Smiling children running across grass chasing bubbles

A research collaboration examining how young children’s rights can be embedded into teaching practice has secured a major funding boost.

The team, which includes Swansea University experts, has been successful in securing just under £700,000 funding from the Economic and Social Research Council (ESRC), part of UK Research and Innovation (UKRI), via the ESRC Education Research Programme.

The three-year project explores the challenging issue of translating policy intention into education practice with a focus on young children’s participation rights and how these are enacted in classroom contexts.  

Dr Jacky Tyrie, senior lecturer in education in the School of Social Sciences, and Professor Jane Williams, from the Hillary Rodham Clinton School of Law, have been working alongside colleagues from UWE Bristol, University of Wales Trinity Saint David, Cardiff Metropolitan University, and pedagogical consultant and artist-educator Debi Keyte-Hartland.

Dr Tyrie and Professor Williams said: “We feel privileged and excited to be provided with this opportunity by the ESRC to explore, with children and teachers, how participation of young children aged five to seven can be embedded into daily practices within our Welsh primary schools.

“We are delighted to be building on Swansea's cross-disciplinary research strengths on children's rights, including through the work of the Children’s Rights in Early Year Network, Observatory on Human Rights of Children, Children's Legal Centre Wales and Lleisiau Bach Little Voices.”

The project wants to see children's rights placed centrally within legislation and provision in Wales and, in the school context, that the Curriculum for Wales is underpinned by a commitment to the four purposes which enshrine children's rights.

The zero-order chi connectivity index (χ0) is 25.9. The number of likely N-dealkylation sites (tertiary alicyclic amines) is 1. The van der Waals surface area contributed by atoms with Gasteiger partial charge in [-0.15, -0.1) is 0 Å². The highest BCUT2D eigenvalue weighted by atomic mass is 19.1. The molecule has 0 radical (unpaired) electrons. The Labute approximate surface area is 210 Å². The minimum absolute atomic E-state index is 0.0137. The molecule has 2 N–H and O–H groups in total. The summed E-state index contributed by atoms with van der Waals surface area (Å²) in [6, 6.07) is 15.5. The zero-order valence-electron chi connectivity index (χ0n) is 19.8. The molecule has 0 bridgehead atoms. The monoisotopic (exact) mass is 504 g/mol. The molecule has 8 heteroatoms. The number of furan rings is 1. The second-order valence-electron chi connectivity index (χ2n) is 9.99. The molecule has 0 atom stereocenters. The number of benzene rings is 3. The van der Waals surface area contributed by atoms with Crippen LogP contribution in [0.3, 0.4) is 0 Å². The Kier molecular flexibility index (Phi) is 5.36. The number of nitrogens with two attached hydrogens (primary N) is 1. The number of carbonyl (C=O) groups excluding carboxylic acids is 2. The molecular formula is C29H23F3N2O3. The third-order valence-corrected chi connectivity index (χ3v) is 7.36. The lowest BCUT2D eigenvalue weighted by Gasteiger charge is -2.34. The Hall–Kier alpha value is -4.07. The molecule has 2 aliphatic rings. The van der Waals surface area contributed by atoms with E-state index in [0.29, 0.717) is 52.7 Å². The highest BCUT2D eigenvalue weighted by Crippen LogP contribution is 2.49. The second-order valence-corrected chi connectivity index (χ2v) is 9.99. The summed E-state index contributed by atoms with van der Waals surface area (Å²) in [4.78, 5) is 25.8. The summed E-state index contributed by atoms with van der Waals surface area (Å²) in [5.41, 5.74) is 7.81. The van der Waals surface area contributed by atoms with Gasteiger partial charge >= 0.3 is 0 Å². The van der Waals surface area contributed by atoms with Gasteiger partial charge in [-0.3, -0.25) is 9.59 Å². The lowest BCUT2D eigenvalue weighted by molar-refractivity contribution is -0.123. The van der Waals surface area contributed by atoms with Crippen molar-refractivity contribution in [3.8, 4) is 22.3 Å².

The researchers say pedagogic practices - how educators facilitate and promote children's lifelong learning - to support the enactment of young children's participation rights are inconsistent. At times they reflect 'restricted' approaches to children's enactment of rights in which only certain children can make certain choices, at certain times, within certain spaces, and for certain reasons. 

Focussing on young children, this project considers how pedagogic practices can embed participatory rights for all children, and attend, routinely, to children's voice and agency. 

It adopts an innovative participatory research design, exploring the research problem with children and their teachers via creative methods, and then with student teachers and their educators in Welsh university and school-based accredited partnerships. 

Principal Investigator Dr Sarah Chicken, from UWE, added: “As a team we are particularly excited by the opportunity of working collaboratively with children and educators across Wales and to develop sustainable networks beyond the life course of the study. We feel that our project has potential impact on the space where theory, practice and policy meet. “

Professor Gemma Moss, Director of the Education Research Programme, said: “This is an exciting opportunity for the education research community to work in partnership with other stakeholders and find new ways of tackling some long-lasting challenges in school-based education.”

Professor Alison Park, Interim Executive Chair of the Economic and Social Research Council, said: “Through the Education Research Programme, ESRC is funding important new research that will generate insights and help address ongoing challenges for the UK’s compulsory education systems, including how to attract, educate and retain excellent teachers, and how to adopt and harness the benefits of new technologies.

“The programme will support both teachers and children by tackling issues such as resilience, participation, recruitment, training and retention.”


Share Story